Assisi is circled in yellow in the upper right, and you see its proximity to Todi and Deruta, as well as the capital of Umbria, Perugia.
Assisi has been a destination for travelers for several centuries, initially as a place of pilgrimage to the birthplace of Saint Francis, born there in 1181 or -82. Francis is one of two patron saints of Italy (St. Catherine of Siena is the other), and perhaps one of the most widely-known Catholic saints, even to those outside the religion.
It commands a spectacular hilltop, and the town is memorably picturesque.
As a result of its importance as a religious site, Assisi is replete with churches and shrines, but also boasts structures from the Roman era that include an amphitheater and the Temple of Minerva, and two medieval castles. In addition, it’s a town of about 28,000 people, so there are shops, restaurants and a daily life that extends into the busy surrounding area of farms and factories. You won’t completely “do” Assisi in a day. You’ll have to plan your visit wisely, or decide to spend a couple of days exploring it, which will be well-rewarded.
Like many of my Italian articles, this one will be a mere snapshot of a place, to encourage you extend your knowledge of Italy beyond Rome-Florence-Venice-Milan into the diverse world that Italy encompasses.
I’ll start with the primary attraction, the Basilica di San Francesco d’Assisi. You’ll need several hours to explore the trove of architecture, art and statuary the Basilica contains. It is, to begin with, two churches: the upper (Basilica Superiore) and lower (Basilica Inferiore) church. Here’s a photo of The Counselor standing on the level of the Lower Basilica, immediately behind her, with the Upper Basilica looming above.
That shade of pink on the building, by the way, is local granite, with a distinctive color.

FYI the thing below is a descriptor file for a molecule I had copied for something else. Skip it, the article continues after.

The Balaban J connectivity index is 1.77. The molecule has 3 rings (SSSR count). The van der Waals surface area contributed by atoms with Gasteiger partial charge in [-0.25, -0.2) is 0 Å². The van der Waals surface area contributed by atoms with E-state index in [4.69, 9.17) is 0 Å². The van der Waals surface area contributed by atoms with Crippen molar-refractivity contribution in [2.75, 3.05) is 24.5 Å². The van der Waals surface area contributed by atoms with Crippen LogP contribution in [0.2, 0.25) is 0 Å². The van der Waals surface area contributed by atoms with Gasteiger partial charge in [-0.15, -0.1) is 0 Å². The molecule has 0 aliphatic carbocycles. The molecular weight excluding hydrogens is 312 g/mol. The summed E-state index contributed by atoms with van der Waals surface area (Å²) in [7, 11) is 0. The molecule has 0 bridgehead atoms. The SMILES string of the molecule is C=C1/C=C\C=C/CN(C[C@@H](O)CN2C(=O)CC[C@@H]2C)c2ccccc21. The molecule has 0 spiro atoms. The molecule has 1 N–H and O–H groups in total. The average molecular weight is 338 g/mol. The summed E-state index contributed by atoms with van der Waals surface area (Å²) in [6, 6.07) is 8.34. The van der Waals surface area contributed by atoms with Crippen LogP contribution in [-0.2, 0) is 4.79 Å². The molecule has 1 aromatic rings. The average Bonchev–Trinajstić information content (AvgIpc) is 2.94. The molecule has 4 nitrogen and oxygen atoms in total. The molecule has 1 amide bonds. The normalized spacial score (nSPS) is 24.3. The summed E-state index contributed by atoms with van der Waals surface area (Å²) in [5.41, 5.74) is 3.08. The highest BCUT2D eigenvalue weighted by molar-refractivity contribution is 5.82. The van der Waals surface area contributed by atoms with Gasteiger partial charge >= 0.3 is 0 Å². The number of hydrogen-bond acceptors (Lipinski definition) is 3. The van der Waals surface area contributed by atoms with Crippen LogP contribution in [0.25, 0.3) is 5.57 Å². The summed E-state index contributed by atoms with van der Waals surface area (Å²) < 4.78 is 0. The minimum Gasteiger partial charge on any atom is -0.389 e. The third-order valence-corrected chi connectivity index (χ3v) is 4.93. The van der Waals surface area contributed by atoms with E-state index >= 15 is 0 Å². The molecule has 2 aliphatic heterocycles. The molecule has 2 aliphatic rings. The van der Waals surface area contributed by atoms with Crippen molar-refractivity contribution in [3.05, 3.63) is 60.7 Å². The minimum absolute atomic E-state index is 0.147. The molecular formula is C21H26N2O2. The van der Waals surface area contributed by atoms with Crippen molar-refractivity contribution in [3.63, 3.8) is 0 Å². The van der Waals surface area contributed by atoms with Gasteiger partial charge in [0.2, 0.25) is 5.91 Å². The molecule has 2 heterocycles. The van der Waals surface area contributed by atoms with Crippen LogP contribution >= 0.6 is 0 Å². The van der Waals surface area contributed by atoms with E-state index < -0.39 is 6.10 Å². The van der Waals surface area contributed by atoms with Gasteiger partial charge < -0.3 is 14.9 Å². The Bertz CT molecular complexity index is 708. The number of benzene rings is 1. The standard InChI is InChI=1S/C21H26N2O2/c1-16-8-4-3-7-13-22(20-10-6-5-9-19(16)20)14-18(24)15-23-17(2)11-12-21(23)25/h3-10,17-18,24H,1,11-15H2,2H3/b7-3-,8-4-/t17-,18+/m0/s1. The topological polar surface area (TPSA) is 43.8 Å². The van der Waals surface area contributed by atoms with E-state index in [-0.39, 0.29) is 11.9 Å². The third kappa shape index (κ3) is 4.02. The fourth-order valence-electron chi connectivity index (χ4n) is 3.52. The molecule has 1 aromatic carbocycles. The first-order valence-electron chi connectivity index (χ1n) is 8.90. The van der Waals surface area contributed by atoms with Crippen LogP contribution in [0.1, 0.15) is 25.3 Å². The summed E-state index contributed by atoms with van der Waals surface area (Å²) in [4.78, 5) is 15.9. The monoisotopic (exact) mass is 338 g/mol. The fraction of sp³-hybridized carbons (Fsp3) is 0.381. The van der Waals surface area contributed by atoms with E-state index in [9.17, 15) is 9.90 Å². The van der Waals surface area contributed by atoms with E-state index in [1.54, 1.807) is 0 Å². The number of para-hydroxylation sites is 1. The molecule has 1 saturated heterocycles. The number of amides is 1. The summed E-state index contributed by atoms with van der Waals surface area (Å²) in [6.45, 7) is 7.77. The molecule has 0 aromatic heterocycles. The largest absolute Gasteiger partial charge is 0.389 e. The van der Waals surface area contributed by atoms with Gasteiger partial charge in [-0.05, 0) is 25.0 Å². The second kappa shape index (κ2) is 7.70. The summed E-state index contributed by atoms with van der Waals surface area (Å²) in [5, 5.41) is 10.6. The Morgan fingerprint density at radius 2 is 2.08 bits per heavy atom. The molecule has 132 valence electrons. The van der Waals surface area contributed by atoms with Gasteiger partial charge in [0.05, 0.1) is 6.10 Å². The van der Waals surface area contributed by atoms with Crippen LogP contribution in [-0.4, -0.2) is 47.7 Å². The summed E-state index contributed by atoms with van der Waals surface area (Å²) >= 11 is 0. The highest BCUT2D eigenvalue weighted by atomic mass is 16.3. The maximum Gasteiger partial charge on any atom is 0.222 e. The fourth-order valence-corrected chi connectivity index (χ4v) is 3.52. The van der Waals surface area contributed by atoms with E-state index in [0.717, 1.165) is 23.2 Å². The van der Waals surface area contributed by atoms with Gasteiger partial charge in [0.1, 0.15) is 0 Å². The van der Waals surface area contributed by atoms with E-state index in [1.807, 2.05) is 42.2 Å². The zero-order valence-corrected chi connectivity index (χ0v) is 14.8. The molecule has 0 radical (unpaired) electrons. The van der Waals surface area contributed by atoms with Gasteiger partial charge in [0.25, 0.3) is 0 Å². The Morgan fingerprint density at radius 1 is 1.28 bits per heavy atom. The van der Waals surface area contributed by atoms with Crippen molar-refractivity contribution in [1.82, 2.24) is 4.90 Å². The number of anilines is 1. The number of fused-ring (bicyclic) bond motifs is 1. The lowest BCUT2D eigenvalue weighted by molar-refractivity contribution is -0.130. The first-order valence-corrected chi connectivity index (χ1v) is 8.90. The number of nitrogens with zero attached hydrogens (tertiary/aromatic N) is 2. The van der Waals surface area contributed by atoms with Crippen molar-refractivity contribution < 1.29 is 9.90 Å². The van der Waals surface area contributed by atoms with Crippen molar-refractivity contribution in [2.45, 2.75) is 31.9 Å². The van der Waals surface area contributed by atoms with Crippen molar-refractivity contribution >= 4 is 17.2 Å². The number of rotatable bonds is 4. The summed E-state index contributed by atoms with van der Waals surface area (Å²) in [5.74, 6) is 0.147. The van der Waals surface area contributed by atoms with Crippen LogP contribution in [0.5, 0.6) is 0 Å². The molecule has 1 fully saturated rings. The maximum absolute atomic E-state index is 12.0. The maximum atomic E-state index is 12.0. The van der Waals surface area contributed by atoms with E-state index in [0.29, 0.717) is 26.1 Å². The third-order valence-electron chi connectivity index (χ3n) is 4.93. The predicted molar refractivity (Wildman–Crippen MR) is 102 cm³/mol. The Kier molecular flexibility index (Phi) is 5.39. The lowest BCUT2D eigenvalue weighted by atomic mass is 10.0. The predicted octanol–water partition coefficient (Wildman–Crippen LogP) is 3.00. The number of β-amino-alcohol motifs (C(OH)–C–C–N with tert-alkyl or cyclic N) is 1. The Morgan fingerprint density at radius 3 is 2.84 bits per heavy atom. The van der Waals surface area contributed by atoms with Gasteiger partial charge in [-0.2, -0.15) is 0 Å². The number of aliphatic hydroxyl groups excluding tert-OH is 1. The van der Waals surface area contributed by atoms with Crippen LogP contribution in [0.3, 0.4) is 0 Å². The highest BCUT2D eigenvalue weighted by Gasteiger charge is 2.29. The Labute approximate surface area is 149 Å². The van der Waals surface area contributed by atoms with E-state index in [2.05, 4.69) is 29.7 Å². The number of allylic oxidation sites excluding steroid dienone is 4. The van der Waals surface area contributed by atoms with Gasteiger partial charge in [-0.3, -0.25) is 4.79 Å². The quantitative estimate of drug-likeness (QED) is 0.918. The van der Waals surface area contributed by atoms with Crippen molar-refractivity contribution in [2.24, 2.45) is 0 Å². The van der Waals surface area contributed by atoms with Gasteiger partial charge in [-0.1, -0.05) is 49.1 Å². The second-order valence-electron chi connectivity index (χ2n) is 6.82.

Despite what you might assume, the upper church was not built atop an older, lower one. They were started together after St. Francis was canonized in 1228. In one brief article, I can’t begin to list or show the hoard of murals, frescoes, paintings and statues in the two churches. Read your guidebook and go prepared. You’ll have a lot to see. The lower basilica includes work by Cimabue and Giotto. I’ll travel a long way to add more of Giotto’s work to my repertoire, and I’m pleased to have seen it in Assisi.
Here’s a view of the upper basilica, the 35mm film a bit spoiled by a light leakage in the pre-digital days.
The basilica was badly damaged in a 1997 earthquake, but principal repairs are complete, and the churches are open.
Here’s a note for first-time travelers to old structures like churches anywhere: remember to look down, as well as up. Sometimes the tile or mosaic work in the floors is as spectacular as any other part of the structure. (In Siena, the floor of the cathedral is so remarkable and worth preservation that it’s covered all year except for a limited time, and you have to plan your trip to coincide with the dates for viewing it.)
Another notable church, dating from 1257, is the Basilica di Santa Chiara (St. Clare).
St. Clare was also born in Assisi, in 1194, a dozen years after Francis. There are 13th-Century frescoes and paintings, in addition to Clare’s tomb. I was struck by the massive buttresses dwarfing The Counselor in the photo. Si, more pink granite.
To see a less-visited aspect of Assisi, we walked down from the town, proper, along an easy path through olive groves, with lovely views across the Tiber valley to the mountains that encircle that portion of Umbria.
Our destination was the 12th-Century church of San Damiano.
The story of St. Francis tells that it was there he had his vision of Christ speaking to him, inspiring him to the career that included founding the Franciscan order. Even as a nonbeliever, one can appreciate the significance of a place to its adherents, and San Damiano was a worthwhile visit to a rather simple and rustic building associated with the humble, humane St. Francis. St. Clare founded her order, now called the Poor Clares, there.
As I mentioned, Assisi is also a town, not a museum. That means you can eat there. It’s in Italy, which means you can eat well. You might, as we do, spend a lot of time gazing into shop windows, wondering how much pastry you can justify carrying away with you (answer: never enough).
Assisi was just one of the many places over the years we’ve barely managed to remind ourselves in time to stop for lunch by 2 p.m., the typical hour that restaurants close until dinnertime. Just in time, we found this place, tucked up a narrow medieval alley accessed through an archway, and had pizza that we both still remember fondly a decade later.
Roman, medieval, ancient, modern. Put Assisi on your itinerary. Have you been there? What did you see that I didn’t cover? I welcome your comments.
© Brad Nixon 2017. Some photos © M. Vincent 2017, all rights reserved.